As he evolved away from his past as Detroit Red, he transformed himself first, into a loyal protégé of the Honorable Elijah Muhammad, then, into a world renowned human rights activist. He never hid behind his legend to avoid speaking of his time as a petty criminal, instead using his story to bolster the confidence of everyday men facing his same struggles. He let them know, in no uncertain terms, that they didn’t have to have a pristine past to make a difference in the present and the future.
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The seismic shift that occurred in our culture, politics and philosophy as Black Americans in the ’50′s and ’60′s will forever be linked to brother Malcolm and his strength in the face of adversity, his unwillingness to bow to the hypocrisy that he had grown to see within the Nation of Islam, and his refusal to dilute his power for a country that feared his influence.
When looking back at the often tumultuous days of Malcolm’s life, one can not help but wonder what was on his mind. As he began to separate from the Honorable Elijah Muhammad, the man he credited with saving his life, as he broke ranks with the Nation of Islam, the brothers he had molded into the image of Black manhood that was deemed necessary for the separation of Black and White Americans to be successful, as his philosophy began to shift away from merging race and religion, to his belief that matters of human rights can not be confined by such a flimsy institution, as he begin to realize that he was living a lie and all White Americans were no more our enemies than all Black Americans were our friends, what was on his mind?
Many of us forget that he was only 39-years-old when he was gunned down in the Audubon Ballroom just north of Harlem, New York on February 21, 1965. In his short life he went through three pivotal transformations that culminated with the founding of Organization of Afro-America Unity and Muslim Mosque, Inc. Though the two convergent movements never gained the traction and power of the NOI, it spoke to Malcolm’s influence that he was able to step out on purpose and take people with him that were ready to die for him.
Where are those leaders today?
As we celebrate the birth of Malcolm, I’m reminded of the day that I had the honor of meeting his eldest daughter, Ambassador Attallah Shabazz in Los Angeles. I was able to look into her eyes and see her father’s spirit, intelligence, resilience and passion — and to also tell her that he shaped my philosophy on religion, politics and race. I shared with her that he gave me strength to stand on principal when it seemed that no one was standing by my side. She smiled when I told her that when I was first introduced to his focus on human rights, rather than civil rights — because how can we expect civility until we are first considered human? — it changed my life.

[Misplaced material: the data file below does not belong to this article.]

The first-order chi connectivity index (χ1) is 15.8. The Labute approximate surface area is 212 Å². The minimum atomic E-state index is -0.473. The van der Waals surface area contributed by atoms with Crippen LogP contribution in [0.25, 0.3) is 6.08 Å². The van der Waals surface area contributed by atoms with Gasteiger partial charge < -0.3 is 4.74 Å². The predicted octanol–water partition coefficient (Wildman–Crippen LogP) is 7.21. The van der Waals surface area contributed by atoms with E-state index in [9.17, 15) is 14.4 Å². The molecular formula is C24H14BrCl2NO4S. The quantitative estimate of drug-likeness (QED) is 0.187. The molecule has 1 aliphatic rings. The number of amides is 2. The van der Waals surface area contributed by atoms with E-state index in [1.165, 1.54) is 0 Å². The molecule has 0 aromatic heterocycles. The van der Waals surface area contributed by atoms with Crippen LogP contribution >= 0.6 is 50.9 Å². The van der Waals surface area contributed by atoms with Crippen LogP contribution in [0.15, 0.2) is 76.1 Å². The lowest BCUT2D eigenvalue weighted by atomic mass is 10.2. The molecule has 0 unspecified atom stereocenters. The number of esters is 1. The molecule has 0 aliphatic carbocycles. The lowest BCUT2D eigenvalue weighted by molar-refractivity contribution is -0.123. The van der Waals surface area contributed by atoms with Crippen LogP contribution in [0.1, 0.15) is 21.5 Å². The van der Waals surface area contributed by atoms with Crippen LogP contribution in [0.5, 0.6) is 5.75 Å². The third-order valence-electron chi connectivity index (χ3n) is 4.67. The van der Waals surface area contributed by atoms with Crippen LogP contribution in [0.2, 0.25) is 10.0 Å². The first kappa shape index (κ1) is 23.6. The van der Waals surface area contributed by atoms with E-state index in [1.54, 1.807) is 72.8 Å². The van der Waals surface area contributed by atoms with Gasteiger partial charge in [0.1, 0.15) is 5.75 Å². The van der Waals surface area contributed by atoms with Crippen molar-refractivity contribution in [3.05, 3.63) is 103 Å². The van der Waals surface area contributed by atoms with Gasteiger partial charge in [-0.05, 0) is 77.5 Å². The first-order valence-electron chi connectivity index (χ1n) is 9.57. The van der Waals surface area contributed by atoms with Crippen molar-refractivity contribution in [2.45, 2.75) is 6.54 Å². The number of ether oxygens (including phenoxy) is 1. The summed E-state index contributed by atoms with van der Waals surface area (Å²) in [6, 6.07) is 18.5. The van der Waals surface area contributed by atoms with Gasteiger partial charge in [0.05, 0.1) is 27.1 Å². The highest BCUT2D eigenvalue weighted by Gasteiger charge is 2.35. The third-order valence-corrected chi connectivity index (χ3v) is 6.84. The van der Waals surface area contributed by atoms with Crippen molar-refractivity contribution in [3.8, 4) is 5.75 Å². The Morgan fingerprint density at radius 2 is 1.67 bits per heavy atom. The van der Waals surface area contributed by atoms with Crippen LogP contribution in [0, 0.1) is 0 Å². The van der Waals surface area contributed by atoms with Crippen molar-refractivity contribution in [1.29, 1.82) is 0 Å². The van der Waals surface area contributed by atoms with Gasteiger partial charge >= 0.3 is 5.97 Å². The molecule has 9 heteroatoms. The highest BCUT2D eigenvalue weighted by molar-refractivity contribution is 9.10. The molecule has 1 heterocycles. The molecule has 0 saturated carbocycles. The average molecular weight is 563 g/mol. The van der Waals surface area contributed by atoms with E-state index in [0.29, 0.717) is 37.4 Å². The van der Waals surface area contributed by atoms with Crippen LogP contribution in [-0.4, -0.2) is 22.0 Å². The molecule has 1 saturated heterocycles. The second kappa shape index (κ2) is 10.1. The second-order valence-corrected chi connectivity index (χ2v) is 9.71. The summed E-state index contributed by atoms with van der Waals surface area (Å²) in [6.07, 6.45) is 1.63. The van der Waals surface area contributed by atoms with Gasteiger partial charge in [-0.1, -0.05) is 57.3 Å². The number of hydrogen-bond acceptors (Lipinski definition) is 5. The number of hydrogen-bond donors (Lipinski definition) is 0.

In a poem I penned last year on this date, I recount how I was also able to share my unyielding love and respect for the great El-Hajj Malik El-Shabazz with my 7-year-old son:
Today, May 19, 2011, my son went to school like any other day
He took his shower, brushed his hair, ate his breakfast and
Kissed me goodbye
But not before I told him about a man
Not before I explained to him that, though this man’s time was brief
His impact on the world is one that shook the buildings in Washington
And the hoods from Detroit to Harlem
Not before I told him that here stood a Prince who stood for something
A brotha who struggled in the trenches each and every day
To shed light in darkness
To weld the power burning in our collective psyches
Into Weapons of Mass Instruction
Not before I told him that because of one Warrior
Freedom will forever be a word in his mother’s vocabulary
Because I’m ready to die for it
Not before I told him that there once was a man
Whose body was defiled by bullets and lies
His death certificate signed by traitors and bureaucrats
A man who could not contain brilliance so bright it lit minds
From the ghettos of this stolen nation to the deserts of Africa
Reminding us that the shackles of slavery have been broken
Yet we still have to escape the plantation
I told him about a Soldier who refused to withdraw from a battle with a country
That refused to define him as man and in that defiance of oppression
Taught an entire generation that equality — on our terms — will be had
By Any Means Necessary
Before my son walked out of the door
I told him about his brother, his teacher, his elder, his ancestor
Who refused to live a lie even if it assured his death
Who refused to kowtow or step and fetch it
Or be a diluted version of the man he was destined to be
Just so he could later be deemed acceptable enough
To warrant a holiday on the day of his birth
Yes, my son went to school today…
But not before I told him about brother Malcolm.
Today, I hope we all take a moment to honor the life of a man who died for us all — and continue to walk in his legacy.
Happy Birthday, brother Malcolm.